Pakistan should think twice before meddling in the Middle East.
By Miranda Husain
Less than three weeks after Gulf Cooperation Council (GCC) forces, led by Saudi Arabia, entered Bahrain to aid the anti-democracy crackdown there, dignitaries from both oil-rich kingdoms did their separate rounds in Pakistan. The royal houses of Saudi Arabia and Bahrain are nervous, and they need Pakistanâ€™s mercenaries, andâ€”if necessaryâ€”military muscle to shore them up.
This is a remarkable turn of events for Asif Ali Zardari, who had been trying since he was elected president in 2008 to secure Saudi oil on sweetheart terms. He had been unsuccessful in his efforts because the Sunni Saudis view his leadership with some degree of skepticism. It also doesnâ€™t help that Zardari, a Shia, is big on improving relations with Shia Tehran. Riyadh now appears inclined to export oil on terms that better suit cash-strapped Islamabad. Manama, too, wants to play ball. It wants increased defense cooperation and has pledged to prioritize Pakistanâ€™s hopes for a free-trade agreement with the GCC in return. But Zardari and his Army chief, Gen. Ashfaq Kayani, should fight the urge to get mired in the Middle East.
Pakistan already has a presence in Bahrain: a battalion of the Azad Kashmir Regiment was deployed there over a year ago to train local troops, and retired officers from our Navy and Army are part of their security forces. Media estimates put the number of Pakistanis serving in Bahrainâ€™s security establishment at about 10,000. Their removal has been a key demand of protesters in the kingdom. Last month in Islamabad, Prime Minister Yousaf Raza Gilani reportedly assured Bahrainâ€™s foreign minister, Sheikh Khaled bin Ahmed al-Khalifa, that Pakistan would offer more retired manpower to help quell the uprising against Bahrainâ€™s Sunni rulers by its Shia majority. Gilaniâ€™s spokesman was unable to confirm the pledge. Islamabadâ€™s support to the tottering regime in Manama is not ideal.
â€œItâ€™s like our version of Blackwater,â€ says Talat Masood, a former Pakistan Army general, referring to Bahrainâ€™s recruitment drive in Pakistan. â€œWeâ€™re doing [in Bahrain] exactly what we have been opposing here,â€ he says. Pakistan, he maintains, has no business in trying to suppress a democratic, peopleâ€™s movement in another country. Short-term economic gains cannot be the only prism through which Pakistan views its national interests, he says.
Pakistan has a long history of military involvement and training in the Arab world. Its pilots flew warplanes in the 1967 Arab-Israeli conflict, and volunteered for the 1973 Yom Kippur War. Involvement in Bahrainâ€™s current strife would not be the first time that Pakistan has used its military might to thwart an Arab uprising against an Arab regime. In 1970, future military dictator Gen. Zia-ul-Haq, then head of the Pakistani military training mission in Jordan, led his soldiers to intervene on the side of Amman to quash a Palestinian challenge to its rule.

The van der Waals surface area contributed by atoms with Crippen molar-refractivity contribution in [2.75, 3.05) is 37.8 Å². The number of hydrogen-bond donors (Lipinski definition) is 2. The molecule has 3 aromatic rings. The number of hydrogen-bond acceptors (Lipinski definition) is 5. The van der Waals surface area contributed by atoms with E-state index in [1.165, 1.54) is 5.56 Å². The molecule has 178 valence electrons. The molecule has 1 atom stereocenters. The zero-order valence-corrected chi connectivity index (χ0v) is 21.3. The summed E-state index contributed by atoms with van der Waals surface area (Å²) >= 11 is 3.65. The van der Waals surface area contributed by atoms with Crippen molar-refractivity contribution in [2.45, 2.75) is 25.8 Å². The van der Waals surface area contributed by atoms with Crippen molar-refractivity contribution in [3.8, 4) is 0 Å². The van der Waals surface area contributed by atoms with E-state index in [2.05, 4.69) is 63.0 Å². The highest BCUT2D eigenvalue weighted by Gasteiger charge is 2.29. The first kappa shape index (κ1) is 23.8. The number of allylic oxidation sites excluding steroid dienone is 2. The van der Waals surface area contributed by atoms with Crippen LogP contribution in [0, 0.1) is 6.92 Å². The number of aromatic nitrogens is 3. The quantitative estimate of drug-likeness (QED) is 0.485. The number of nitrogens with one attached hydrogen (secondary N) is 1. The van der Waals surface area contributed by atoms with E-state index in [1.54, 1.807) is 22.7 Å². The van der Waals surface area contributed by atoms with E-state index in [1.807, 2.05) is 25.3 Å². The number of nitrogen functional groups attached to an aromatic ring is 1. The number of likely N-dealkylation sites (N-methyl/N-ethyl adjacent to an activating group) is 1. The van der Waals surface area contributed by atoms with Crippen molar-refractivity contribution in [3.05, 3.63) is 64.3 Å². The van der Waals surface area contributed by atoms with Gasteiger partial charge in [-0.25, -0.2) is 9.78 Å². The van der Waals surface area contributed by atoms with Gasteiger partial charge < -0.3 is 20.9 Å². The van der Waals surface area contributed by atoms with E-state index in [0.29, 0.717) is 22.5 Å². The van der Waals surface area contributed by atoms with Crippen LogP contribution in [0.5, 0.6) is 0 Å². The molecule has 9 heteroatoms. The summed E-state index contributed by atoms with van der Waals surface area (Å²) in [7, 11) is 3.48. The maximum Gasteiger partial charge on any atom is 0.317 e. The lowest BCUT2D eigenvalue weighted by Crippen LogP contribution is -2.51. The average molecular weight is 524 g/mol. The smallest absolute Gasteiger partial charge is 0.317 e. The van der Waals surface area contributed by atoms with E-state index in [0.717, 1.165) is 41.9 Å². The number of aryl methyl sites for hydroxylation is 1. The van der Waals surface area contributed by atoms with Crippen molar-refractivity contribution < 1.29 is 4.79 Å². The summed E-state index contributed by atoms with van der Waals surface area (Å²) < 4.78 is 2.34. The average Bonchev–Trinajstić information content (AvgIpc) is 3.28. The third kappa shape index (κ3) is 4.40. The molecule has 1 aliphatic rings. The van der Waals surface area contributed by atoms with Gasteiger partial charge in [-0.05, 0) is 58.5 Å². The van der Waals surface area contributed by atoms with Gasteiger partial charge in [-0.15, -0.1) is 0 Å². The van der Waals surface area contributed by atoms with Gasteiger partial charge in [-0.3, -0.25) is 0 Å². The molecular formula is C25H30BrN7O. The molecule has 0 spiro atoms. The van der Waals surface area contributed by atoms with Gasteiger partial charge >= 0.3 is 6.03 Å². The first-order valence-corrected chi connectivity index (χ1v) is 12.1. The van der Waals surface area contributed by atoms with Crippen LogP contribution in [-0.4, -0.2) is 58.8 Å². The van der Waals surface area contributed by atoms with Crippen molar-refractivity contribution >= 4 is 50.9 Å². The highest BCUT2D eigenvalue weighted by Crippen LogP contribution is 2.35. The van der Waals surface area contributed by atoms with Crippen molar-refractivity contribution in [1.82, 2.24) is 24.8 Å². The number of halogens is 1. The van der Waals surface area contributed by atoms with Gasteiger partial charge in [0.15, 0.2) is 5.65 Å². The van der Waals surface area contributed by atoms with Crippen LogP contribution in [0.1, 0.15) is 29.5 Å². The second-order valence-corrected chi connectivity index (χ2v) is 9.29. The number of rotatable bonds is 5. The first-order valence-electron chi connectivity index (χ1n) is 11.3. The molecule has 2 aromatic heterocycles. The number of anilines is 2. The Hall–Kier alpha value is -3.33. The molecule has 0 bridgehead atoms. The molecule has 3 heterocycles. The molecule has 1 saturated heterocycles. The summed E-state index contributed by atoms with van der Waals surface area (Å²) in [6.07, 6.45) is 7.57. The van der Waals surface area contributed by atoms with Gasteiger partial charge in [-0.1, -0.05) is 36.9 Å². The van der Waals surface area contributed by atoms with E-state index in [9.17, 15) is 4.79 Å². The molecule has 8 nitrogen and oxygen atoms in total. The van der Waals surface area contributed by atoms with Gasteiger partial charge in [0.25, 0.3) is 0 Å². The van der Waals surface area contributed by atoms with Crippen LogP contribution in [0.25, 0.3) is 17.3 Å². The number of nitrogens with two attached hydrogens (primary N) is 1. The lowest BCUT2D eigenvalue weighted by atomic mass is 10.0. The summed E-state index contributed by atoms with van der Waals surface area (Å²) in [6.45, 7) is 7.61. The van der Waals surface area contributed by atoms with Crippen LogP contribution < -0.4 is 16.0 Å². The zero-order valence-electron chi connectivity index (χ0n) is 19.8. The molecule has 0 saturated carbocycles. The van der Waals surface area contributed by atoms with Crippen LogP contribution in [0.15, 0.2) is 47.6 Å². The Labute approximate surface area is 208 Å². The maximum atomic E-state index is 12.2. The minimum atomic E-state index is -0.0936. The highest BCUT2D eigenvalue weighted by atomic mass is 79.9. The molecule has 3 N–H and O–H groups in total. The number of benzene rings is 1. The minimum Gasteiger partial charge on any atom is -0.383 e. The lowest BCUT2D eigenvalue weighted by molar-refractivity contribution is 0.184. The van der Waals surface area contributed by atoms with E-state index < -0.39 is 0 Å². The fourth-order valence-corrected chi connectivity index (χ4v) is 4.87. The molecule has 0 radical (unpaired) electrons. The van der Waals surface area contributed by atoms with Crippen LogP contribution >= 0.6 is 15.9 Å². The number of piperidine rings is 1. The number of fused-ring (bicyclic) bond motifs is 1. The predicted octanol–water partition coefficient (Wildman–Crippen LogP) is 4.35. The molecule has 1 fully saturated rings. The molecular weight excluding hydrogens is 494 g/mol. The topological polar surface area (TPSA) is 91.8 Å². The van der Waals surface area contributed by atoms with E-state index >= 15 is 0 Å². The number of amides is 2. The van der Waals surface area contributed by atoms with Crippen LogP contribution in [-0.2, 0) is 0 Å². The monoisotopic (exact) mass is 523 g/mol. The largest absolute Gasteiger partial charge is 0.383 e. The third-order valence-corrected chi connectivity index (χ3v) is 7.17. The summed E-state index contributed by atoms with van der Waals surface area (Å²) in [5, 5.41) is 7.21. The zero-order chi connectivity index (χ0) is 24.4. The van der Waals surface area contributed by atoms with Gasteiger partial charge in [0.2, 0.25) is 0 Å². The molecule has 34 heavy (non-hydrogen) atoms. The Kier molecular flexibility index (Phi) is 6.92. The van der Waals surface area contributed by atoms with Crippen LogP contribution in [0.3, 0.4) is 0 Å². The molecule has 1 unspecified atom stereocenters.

Some Bahraini opposition groups have called on the U.S. to intervene to get the GCC troops out of their country, fearing it could become a battleground in a Saudi-Iranian battle for regional supremacy. They stress that they share no real affinity with the theocratic regime in Shia-majority Iran, while noting that a number of Bahraini Sunni Muslims have also come out in the streets to call for greater reforms.
Pakistani involvement, therefore, could result in it being embroiled in a proxy war, with serious implications for its own security interests.
The issue of Iran is important, but thereâ€™s a deeper issue, according to author Noam Chomsky. â€œBy historical and geographical accident, the main concentration of global energy resources is in the northern Gulf region, which is predominantly Shia,â€ he told Newsweek Pakistan.
Bahrain, he points out, neighbors eastern Saudi Arabia, where most of the latterâ€™s oil is. â€œWestern planners have long been concerned that a tacit Shia alliance might take shape with enormous control over the worldâ€™s energy resources, and perhaps not be reliably obedient to the U.S.â€
Bahrain, which like Pakistan was designated a major non-NATO ally by the George W. Bush presidency, is home to the Fifth Fleet. It is the primary U.S. base in the region and allows Washington to ensure the free flow of oil through the Gulf, while keeping checks on Iran.
Chomsky believes that Pakistani presence in Bahrain can be seen as part of a U.S.-backed alliance to safeguard Western access to the regionâ€™s oil.
â€œThe U.S. has counted on Pakistan to help control the Arab world and safeguard Arab rulers from their own populations,â€ says Chomsky.
â€œPakistan was one of the â€˜cops on the beatâ€™ that the Nixon administration had in mind when outlining their doctrine for controlling the Arab world,â€ he says. Pakistan has such â€œsevere internal problemsâ€ that it may not be able to play this role even if asked to. But the real reason that Pakistan should avoid this role is so that it can stand on the right side of history, alongside those who are fighting for democracy.